Page 251. " the beach at Forte di Marmi "

The Fortino in the main square of Forte dei Marmi
Creative Commons Attribution Share AlikeThe Fortino in the main square of Forte dei Marmi - Credit: o2ma
 Forte dei Marmi is a small seaside town (population 7,700) in northern Tuscany. Established as a Roman town, Forte dei Marmi was principally a defensive town until tourism developed there at the end of the 18th century. It has attracted a number of notable and wealthy guests, including the Agnelli family, and lays claim to fame in being the birthplace of Paola Ruffo di Calabria, Queen of the Belgians.

Forte dei Marmi is still a popular seaside resort today – the population nearly triples every summer. It takes its name (‘fort of marbles’) from its main sight, the Fortino (fortress) in the main square which, once no longer a defensive fort, was used in the 18th and 19th centuries to stock quarried marble before it was exported by sea.

Page 258. " out of place on Bond Street "

Luxury shopping on Old and New Bond Street
GNU Free Documentation LicenseLuxury shopping on Old and New Bond Street - Credit: Surgeonsmate
 Bond Street is a road in Mayfair, running between Oxford Street and Piccadilly, and one of the most famous streets in London. Developed in the 17th century, it was named for Sir Thomas Bond who bought and renovated the area surrounding it.

At first known for its art and antiques dealers, Bond Street has developed into the home of luxury fashion and jewellery boutiques and is one of the most expensive strips of property in the world. The street is divided into two nominal sections – Old Bond Street in the south and New Bond Street in the north – and features on a Monopoly board as one of the expensive green properties.

Page 260. " the Uffizi maybe "

One of the marbled corridors of the Uffizi Gallery
Creative Commons Attribution Share AlikeOne of the marbled corridors of the Uffizi Gallery - Credit: Sailko
The Uffizi is one of the world’s most famous art galleries, situated in the centre of Florence. Housed in a 16th century palace which was once home to the magistrates of Florence’s offices (in Italian ‘uffizi’), Grand Duke Cosimo I of Tuscany first planned to collect the masterpieces belonging to the Medici family and the museum developed from there. In 1765 the gallery was officially opened to the public.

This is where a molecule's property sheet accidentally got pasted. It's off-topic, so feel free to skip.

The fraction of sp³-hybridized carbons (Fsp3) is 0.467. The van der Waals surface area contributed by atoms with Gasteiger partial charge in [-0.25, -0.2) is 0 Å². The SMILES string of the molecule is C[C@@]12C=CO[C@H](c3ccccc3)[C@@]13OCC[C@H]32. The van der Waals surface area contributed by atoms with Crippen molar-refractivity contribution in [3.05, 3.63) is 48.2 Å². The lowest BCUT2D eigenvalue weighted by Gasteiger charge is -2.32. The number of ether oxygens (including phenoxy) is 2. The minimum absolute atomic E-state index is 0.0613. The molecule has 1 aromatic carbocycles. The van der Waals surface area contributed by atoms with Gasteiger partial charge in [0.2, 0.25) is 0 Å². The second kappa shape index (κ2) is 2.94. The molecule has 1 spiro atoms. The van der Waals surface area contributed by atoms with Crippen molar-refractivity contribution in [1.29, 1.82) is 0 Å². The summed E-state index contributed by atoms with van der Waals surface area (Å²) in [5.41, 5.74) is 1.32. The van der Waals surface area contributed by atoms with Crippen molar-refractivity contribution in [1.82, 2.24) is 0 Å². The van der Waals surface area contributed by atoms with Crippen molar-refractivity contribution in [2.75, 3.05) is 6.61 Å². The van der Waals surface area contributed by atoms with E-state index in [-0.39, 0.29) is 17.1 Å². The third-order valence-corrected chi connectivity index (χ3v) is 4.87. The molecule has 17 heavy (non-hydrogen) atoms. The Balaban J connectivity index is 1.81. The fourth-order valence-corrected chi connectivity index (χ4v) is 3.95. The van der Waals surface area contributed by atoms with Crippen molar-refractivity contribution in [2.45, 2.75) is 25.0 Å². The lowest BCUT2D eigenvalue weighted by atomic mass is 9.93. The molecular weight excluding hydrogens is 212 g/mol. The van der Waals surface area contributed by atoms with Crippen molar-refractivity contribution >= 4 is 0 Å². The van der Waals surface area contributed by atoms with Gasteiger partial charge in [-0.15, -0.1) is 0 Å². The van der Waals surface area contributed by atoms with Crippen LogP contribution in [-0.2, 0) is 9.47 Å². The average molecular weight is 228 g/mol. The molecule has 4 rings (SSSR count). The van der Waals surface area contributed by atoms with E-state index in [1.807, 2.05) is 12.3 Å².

Currently undergoing a project to expand the exhibition space, the Uffizi is one of Florence’s most popular attractions. It houses works of art by Botticelli, Leonardo da Vinci, Titian, Michelangelo and Raphael to name but a few.

Page 263. " I'm his golden goose "
'Simpleton takes the goose to the inn'
Public Domain'Simpleton takes the goose to the inn' - Credit: Project Gutenberg

The Golden Goose is a traditional German fairytale from the Brothers Grimm.

It tells the tale of the youngest of three brothers, a simple boy who is sent to chop wood after his older brothers have been injured. In the forest he meets a small man who begs some food and drink; generous where his brothers were mean, the boy shares his provisions with the man and avoids an accident. The man points out a tree to him – he chops it down and discovers a golden goose inside.

On his way home, the boy stops in a tavern where his goose is much admired. The innkeeper’s daughter attempts to pluck one of its feathers but she sticks to the goose; when her sisters and other onlookers attempt to touch her or the goose they also get stuck. The boy picks up the goose and marches home with the procession of stuck people behind him.

The king’s daughter, an unhappy girl, is looking out of her window when she sees the unlikely parade pass her. Having never laughed before, the princess is moved to laugh until she cries. Thrilled, the king offers the boy his daughter’s hand in marriage and the tale ends happily.

Read the full text of the story here.

A very different goose-related fable is Aesop's story of the Goose that laid the Golden Eggs.

Page 265. " in an Amsterdam whorehouse "

De Wallen, Amsterdam's red light district, is illuminated by night
Creative Commons Attribution Share AlikeDe Wallen, Amsterdam's red light district, is illuminated by night - Credit: Rungbachduong